For the next decade, Ratoff directed comedies, musicals, crime dramas, war films, thrillers and swashbucklers—all solid but unspectacular fare in the wide range of genres then given to directors under contract. Song of Russia (1944), another love story between musical performers (Robert Taylor and Susan Peters) was set in Russia when the Nazi invasion begins. Ratoff had been lent out for this MGM job because the musical romance had become one of his specialties after his best-known work in Intermezzo. He actually collapsed near the end of shooting and had to be replaced by another emigre, Hungarian Laszlo Benedek. Taylor was a friendly witness for HUAC and its two writers were hauled before the committee, questioned and harassed. Ratoff's directing career in Hollywood never recovered and he returned to acting, playing his most famous role as the befuddled producer Max Fabian in All About Eve.
Ratoff found his remaining opportunities outside of the US. An English comedy, Abdulla the Great (1955) which he produced, directed and starred in as a Middle eastern potentate, proved a complete failure, but his visibly low-budget film of Jo Eisinger's play, Oscar Wilde (1960) won plaudits for Robert Morley in the title role and Sir Ralph Richardson as the barrister who destroys Wilde on the witness stand.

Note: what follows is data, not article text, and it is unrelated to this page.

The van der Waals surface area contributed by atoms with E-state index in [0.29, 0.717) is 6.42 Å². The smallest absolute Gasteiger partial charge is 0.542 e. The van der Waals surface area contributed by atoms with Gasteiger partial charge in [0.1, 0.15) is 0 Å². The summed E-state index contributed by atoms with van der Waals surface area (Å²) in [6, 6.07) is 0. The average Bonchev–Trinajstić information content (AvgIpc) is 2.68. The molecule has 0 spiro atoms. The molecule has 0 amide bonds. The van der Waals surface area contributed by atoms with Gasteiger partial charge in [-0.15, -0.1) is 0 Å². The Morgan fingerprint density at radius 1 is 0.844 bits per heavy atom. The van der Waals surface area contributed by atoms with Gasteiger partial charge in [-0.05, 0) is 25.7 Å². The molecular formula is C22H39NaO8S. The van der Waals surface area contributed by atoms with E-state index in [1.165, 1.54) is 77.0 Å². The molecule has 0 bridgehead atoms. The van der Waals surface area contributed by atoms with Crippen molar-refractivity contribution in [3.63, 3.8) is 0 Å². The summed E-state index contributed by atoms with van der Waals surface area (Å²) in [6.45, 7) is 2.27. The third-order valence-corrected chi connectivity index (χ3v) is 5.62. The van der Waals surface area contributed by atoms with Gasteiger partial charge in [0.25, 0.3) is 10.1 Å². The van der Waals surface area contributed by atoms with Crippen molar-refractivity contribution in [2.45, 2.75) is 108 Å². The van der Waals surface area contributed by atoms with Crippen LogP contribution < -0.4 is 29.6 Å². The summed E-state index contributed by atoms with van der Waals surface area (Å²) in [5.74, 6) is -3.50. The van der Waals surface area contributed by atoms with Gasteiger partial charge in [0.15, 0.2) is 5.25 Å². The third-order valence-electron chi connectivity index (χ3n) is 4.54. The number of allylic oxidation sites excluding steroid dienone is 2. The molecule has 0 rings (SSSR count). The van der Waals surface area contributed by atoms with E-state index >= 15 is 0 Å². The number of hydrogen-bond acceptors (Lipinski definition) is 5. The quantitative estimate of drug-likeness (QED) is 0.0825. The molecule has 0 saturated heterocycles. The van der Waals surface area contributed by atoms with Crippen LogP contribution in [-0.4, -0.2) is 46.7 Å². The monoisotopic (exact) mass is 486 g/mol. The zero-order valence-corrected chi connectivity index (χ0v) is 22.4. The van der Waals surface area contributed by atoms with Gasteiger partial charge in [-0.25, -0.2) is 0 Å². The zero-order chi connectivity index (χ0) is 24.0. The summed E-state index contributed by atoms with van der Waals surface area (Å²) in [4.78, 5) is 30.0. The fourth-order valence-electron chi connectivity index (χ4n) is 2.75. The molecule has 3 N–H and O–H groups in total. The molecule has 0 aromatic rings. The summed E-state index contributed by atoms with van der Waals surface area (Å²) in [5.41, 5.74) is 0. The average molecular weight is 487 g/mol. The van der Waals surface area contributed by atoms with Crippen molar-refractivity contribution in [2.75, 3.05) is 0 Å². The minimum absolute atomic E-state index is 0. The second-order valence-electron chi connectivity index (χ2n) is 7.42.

He was one of the two producers (with Michael Garrison) to have purchased and developed the original rights to the James Bond franchise from Ian Fleming in 1955, which subsequently became the subject of a bitter legal dispute.
Ratoff was given his star on the Hollywood Walk of Fame in February, 1960, just months before his death. One of his last roles as an actor was in the epic film Exodus (1960), for Otto Preminger, a director with whom he had first worked in the early 1930s.
Ratoff died on December 14, 1960 in Solothurn, Switzerland. His body was returned to the United States for burial at Mount Hebron Cemetery in Flushing, New York. Divorced from Leontovich since 1949, Ratoff was buried under a gravestone marked Beloved Husband.